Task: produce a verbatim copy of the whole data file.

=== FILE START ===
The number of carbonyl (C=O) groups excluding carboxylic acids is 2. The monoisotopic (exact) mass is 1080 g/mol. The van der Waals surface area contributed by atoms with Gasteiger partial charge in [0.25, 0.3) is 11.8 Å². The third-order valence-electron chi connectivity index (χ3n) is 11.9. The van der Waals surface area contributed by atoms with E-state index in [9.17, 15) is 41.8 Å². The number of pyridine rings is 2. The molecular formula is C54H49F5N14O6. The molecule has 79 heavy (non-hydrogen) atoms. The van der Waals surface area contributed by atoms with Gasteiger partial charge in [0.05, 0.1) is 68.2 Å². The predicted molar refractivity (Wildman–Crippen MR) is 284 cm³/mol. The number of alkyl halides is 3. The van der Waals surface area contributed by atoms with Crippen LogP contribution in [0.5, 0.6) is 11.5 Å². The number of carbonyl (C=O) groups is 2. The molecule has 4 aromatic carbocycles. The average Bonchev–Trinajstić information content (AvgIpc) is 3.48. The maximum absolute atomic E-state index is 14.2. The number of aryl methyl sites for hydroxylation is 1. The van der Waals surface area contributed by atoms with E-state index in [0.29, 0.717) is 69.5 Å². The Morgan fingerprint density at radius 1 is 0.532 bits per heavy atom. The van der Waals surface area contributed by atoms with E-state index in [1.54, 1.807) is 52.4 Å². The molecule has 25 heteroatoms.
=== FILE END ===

The number of carbonyl (C=O) groups excluding carboxylic acids is 2. The monoisotopic (exact) mass is 1080 g/mol. The van der Waals surface area contributed by atoms with Gasteiger partial charge in [0.25, 0.3) is 11.8 Å². The third-order valence-electron chi connectivity index (χ3n) is 11.9. The van der Waals surface area contributed by atoms with E-state index in [9.17, 15) is 41.8 Å². The number of pyridine rings is 2. The molecular formula is C54H49F5N14O6. The molecule has 79 heavy (non-hydrogen) atoms. The van der Waals surface area contributed by atoms with Gasteiger partial charge in [0.05, 0.1) is 68.2 Å². The predicted molar refractivity (Wildman–Crippen MR) is 284 cm³/mol. The number of alkyl halides is 3. The van der Waals surface area contributed by atoms with Crippen LogP contribution in [0.5, 0.6) is 11.5 Å². The number of carbonyl (C=O) groups is 2. The molecule has 4 aromatic carbocycles. The average Bonchev–Trinajstić information content (AvgIpc) is 3.48. The maximum absolute atomic E-state index is 14.2. The number of aryl methyl sites for hydroxylation is 1. The van der Waals surface area contributed by atoms with E-state index in [0.29, 0.717) is 69.5 Å². The Morgan fingerprint density at radius 1 is 0.532 bits per heavy atom. The van der Waals surface area contributed by atoms with E-state index in [1.54, 1.807) is 52.4 Å². The molecule has 25 heteroatoms.